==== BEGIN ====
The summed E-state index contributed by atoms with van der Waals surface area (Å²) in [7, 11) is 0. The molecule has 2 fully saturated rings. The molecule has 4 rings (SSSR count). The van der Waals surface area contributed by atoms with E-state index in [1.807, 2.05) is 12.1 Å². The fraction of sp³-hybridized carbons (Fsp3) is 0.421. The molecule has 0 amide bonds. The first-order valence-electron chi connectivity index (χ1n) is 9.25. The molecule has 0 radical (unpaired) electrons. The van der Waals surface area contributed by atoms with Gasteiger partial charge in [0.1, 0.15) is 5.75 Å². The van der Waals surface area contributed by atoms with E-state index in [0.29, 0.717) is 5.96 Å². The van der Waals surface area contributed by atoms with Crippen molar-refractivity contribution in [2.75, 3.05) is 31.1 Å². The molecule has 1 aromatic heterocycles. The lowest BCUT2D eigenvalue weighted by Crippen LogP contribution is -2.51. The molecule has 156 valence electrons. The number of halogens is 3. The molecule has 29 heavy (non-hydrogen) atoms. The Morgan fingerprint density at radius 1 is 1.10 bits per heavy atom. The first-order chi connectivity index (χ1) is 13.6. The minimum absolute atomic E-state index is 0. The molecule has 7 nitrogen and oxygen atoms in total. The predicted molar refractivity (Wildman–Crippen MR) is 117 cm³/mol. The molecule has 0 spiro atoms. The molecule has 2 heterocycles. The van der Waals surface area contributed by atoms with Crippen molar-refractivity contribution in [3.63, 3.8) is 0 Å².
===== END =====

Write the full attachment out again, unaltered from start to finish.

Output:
The summed E-state index contributed by atoms with van der Waals surface area (Å²) in [7, 11) is 0. The molecule has 2 fully saturated rings. The molecule has 4 rings (SSSR count). The van der Waals surface area contributed by atoms with E-state index in [1.807, 2.05) is 12.1 Å². The fraction of sp³-hybridized carbons (Fsp3) is 0.421. The molecule has 0 amide bonds. The first-order valence-electron chi connectivity index (χ1n) is 9.25. The molecule has 0 radical (unpaired) electrons. The van der Waals surface area contributed by atoms with Gasteiger partial charge in [0.1, 0.15) is 5.75 Å². The van der Waals surface area contributed by atoms with E-state index in [0.29, 0.717) is 5.96 Å². The van der Waals surface area contributed by atoms with Crippen molar-refractivity contribution in [2.75, 3.05) is 31.1 Å². The molecule has 1 aromatic heterocycles. The lowest BCUT2D eigenvalue weighted by Crippen LogP contribution is -2.51. The molecule has 156 valence electrons. The number of halogens is 3. The molecule has 29 heavy (non-hydrogen) atoms. The Morgan fingerprint density at radius 1 is 1.10 bits per heavy atom. The first-order chi connectivity index (χ1) is 13.6. The minimum absolute atomic E-state index is 0. The molecule has 7 nitrogen and oxygen atoms in total. The predicted molar refractivity (Wildman–Crippen MR) is 117 cm³/mol. The molecule has 0 spiro atoms. The molecule has 2 heterocycles. The van der Waals surface area contributed by atoms with Crippen molar-refractivity contribution in [3.63, 3.8) is 0 Å².